Agricultural employment has always fluctuated seasonally, so the growth of housing developments in the Central Valley over the last 30 years has given workers the option of steady construction work. The housing boom, which began on the heels of the collapse of the dotcom bubble in 2001, increased the need for workers until the housing bubble itself collapsed in 2007. Along with the drop in construction jobs, drought conditions have combined with increasing mechanisation and concentration of agricultural production to throw even more people out of work. There are simply fewer farms, each significantly larger in size, that produce larger yields per acre. This process of increasing capitalist centralisation in a region that was already the first in the US to have industrial agribusiness on a mass scale continues the process of replacing people with machines, substituting ‘dead labour' for living workers.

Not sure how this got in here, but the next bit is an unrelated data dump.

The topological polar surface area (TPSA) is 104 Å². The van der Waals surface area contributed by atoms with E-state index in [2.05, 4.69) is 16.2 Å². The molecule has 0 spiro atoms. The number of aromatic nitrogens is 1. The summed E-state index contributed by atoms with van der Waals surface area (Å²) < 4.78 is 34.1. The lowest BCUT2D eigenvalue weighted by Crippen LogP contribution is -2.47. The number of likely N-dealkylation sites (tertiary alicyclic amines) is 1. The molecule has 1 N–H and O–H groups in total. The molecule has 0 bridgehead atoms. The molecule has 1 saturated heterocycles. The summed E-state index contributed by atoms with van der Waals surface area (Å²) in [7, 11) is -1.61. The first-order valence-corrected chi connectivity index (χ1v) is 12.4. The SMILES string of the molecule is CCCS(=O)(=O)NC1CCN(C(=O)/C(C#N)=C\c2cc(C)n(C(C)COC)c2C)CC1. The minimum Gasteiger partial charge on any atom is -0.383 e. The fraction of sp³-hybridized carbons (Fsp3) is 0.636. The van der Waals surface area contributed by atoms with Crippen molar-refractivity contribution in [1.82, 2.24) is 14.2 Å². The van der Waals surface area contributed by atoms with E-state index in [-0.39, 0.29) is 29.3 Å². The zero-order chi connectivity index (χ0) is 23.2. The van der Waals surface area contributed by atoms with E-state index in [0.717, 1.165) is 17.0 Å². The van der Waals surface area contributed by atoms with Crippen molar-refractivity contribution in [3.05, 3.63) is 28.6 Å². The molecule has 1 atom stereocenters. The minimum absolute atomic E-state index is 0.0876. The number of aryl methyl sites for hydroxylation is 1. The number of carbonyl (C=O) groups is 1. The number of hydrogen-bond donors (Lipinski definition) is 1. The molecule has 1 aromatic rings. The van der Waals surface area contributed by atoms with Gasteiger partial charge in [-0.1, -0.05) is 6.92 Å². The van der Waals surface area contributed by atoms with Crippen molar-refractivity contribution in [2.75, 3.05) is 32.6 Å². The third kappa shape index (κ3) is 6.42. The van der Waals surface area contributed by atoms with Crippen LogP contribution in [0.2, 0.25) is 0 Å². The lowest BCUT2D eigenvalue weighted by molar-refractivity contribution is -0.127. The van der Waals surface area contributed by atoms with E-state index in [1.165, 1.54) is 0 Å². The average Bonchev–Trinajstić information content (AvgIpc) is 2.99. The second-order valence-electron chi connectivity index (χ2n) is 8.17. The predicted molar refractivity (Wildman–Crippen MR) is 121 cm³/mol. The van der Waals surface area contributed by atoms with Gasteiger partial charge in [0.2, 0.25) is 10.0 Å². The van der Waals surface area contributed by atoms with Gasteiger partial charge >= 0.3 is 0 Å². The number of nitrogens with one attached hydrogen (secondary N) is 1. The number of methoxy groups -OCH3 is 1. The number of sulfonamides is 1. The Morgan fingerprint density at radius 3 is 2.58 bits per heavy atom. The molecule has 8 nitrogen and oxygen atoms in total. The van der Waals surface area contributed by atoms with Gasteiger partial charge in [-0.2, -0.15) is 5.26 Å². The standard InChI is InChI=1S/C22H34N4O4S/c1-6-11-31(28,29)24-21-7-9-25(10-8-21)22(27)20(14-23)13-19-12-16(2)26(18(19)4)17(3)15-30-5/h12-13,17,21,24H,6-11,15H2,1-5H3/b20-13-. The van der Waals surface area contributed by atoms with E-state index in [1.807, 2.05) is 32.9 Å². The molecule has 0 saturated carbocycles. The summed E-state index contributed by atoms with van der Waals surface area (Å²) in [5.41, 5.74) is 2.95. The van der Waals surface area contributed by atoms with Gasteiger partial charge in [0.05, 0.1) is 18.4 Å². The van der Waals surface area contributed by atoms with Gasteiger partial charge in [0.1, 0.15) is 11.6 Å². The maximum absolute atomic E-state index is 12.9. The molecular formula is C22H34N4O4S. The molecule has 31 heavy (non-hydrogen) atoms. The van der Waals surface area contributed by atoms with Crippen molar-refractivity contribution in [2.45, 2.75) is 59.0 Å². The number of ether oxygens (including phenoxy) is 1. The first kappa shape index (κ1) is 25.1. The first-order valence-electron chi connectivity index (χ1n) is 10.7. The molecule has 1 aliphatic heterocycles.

We’ve lived so long under the spell of hierarchy—from god-kings to feudal lords to party bosses—that only recently have we awakened to see not only that “regular” citizens have the capacity for self-governance, but that without their engagement our huge global crises cannot be addressed. The changes needed for human society simply to survive, let alone thrive, are so profound that the only way we will move toward them is if we ourselves, regular citizens, feel meaningful ownership of solutions through direct engagement. Our problems are too big, interrelated, and pervasive to yield to directives from on high.
—Frances Moore Lappé, excerpt from Time for Progressives to Grow Up